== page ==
Underpinned by Waxahatchee’s garage sound, fleshed out for the first time by a full band, Katie Crutchfield’s latest is an almighty scream of power and self-reliance; about holding onto the people and places that care about you and letting everything else fade; about seeing yourself clearly for the first time in years, delivered with fury, wit and immense dignity. There’s a sense of deep intimacy in witnessing her catharsis, as she exorcises the demons of a past relationship. Out In The Storm is filled with the kind of idiosyncratic insults and asides that are unique to each two people, yet still succeeds making a claim to universality, offering advice on how to reclaim your identity when you’ve spent so long defined in opposition to someone else.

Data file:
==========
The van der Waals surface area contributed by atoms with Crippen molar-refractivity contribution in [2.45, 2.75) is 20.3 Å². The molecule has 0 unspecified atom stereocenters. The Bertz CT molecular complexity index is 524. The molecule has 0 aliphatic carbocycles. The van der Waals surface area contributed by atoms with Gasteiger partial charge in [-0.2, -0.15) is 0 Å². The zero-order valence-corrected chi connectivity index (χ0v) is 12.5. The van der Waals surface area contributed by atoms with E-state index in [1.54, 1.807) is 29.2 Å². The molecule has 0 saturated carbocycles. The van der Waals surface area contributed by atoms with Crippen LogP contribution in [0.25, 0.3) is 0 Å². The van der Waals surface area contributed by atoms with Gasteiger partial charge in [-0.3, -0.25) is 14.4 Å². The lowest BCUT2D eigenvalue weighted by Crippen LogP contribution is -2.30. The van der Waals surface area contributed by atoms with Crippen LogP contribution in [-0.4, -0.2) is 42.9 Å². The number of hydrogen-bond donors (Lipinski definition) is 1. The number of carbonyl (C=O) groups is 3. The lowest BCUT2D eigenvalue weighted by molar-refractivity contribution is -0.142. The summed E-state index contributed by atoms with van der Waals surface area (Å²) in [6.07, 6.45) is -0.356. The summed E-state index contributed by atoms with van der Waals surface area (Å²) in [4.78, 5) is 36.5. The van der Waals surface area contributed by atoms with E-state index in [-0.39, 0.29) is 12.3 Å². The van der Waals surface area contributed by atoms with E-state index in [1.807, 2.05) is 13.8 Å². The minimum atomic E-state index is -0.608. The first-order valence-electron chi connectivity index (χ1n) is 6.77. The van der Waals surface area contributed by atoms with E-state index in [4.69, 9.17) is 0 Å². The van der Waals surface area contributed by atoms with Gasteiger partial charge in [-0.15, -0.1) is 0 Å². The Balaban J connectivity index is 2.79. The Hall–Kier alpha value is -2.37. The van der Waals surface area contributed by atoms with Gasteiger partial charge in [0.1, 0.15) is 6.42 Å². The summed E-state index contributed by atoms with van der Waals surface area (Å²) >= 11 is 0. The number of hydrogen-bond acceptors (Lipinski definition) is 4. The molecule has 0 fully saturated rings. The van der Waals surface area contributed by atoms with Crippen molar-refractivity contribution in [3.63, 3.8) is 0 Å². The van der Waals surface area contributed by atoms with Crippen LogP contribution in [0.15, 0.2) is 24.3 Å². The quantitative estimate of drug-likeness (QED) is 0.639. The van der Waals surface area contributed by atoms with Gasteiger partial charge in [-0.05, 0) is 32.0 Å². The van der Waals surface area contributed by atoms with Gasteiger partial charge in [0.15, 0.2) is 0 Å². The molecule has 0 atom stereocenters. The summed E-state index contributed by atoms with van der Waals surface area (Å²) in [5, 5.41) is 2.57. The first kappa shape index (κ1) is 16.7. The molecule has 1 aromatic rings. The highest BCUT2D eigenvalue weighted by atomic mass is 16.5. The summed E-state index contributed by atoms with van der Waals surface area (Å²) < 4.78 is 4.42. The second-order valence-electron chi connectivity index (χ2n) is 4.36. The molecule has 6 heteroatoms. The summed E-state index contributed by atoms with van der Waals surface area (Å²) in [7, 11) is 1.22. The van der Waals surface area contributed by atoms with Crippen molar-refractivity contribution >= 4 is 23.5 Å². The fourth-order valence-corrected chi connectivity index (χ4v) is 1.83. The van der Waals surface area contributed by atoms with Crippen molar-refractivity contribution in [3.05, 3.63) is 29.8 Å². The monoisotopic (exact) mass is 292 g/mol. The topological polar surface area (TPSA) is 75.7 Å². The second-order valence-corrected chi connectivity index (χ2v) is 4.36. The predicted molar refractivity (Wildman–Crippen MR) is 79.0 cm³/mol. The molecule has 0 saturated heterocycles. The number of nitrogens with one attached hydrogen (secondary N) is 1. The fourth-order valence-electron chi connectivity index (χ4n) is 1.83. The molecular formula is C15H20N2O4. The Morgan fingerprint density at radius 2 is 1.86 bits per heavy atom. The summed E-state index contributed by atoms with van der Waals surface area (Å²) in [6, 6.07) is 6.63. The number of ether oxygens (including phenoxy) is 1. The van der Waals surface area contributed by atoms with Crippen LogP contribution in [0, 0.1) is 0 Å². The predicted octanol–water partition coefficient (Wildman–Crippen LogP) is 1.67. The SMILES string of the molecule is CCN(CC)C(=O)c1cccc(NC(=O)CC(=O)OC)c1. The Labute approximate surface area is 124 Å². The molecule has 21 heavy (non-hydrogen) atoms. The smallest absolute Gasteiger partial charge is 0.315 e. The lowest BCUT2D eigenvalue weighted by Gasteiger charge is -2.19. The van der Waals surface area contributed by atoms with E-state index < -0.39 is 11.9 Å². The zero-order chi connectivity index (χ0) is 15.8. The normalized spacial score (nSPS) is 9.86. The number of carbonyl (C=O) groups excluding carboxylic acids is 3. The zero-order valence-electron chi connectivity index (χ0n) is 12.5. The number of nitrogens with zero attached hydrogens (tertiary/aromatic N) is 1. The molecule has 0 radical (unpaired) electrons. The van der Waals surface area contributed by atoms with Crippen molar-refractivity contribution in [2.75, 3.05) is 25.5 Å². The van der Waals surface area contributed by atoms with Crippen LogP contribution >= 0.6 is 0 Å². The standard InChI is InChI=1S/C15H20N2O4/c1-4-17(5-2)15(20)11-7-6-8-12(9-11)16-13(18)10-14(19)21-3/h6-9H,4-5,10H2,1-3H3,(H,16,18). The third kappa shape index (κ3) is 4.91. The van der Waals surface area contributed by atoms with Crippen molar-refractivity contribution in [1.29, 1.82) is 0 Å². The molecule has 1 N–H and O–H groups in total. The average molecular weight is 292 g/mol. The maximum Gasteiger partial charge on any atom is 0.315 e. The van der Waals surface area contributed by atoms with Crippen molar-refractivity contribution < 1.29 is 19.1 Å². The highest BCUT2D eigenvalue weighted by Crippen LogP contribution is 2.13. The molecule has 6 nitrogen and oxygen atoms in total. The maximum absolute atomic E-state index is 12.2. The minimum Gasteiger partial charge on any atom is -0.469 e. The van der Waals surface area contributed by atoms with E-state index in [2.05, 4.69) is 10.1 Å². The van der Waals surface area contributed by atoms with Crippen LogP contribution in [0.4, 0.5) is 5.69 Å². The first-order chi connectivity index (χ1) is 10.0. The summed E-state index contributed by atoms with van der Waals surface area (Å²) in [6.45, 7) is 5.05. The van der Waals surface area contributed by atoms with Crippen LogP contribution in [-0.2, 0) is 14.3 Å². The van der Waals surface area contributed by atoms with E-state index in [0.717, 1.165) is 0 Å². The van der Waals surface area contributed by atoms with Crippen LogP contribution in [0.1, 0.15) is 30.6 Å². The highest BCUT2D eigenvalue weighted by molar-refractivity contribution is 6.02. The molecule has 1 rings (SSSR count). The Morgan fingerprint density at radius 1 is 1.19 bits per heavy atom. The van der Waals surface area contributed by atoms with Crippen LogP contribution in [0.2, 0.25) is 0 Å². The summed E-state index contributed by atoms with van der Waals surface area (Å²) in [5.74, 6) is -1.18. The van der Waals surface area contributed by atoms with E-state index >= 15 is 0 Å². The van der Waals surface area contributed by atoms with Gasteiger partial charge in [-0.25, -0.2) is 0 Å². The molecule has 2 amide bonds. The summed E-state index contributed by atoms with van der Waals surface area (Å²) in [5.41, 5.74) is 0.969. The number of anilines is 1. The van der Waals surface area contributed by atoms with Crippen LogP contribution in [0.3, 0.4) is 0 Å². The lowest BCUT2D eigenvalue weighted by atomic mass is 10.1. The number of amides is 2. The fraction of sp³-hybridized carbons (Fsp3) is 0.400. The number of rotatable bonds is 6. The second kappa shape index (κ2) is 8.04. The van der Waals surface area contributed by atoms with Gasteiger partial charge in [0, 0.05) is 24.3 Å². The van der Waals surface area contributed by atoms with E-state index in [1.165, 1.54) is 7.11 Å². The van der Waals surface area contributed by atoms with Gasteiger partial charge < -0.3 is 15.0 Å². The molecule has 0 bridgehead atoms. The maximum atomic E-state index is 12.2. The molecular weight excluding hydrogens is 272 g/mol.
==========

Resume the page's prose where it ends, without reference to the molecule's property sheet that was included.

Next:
The lyrics offer devastatingly surgical dissections of toxic relationships ("I lay down next to you for three years shedding my skin/Dreaming about the potential, the person I could have been"), and boast some of the most brutal takedowns of an ex this side of Idiot Wind ("You work real hard to herd your friends into a gallery/Narcissistic injury disguised as masterpiece"). The best work yet released by either of the immensely talented Crutchfield sisters (although don’t sleep on Allison’s fantastic Tourist In This Town released at the beginning of this year), Out In The Storm is the album that I found myself returning to more than any other in 2017.
Words: Nick Bedingfield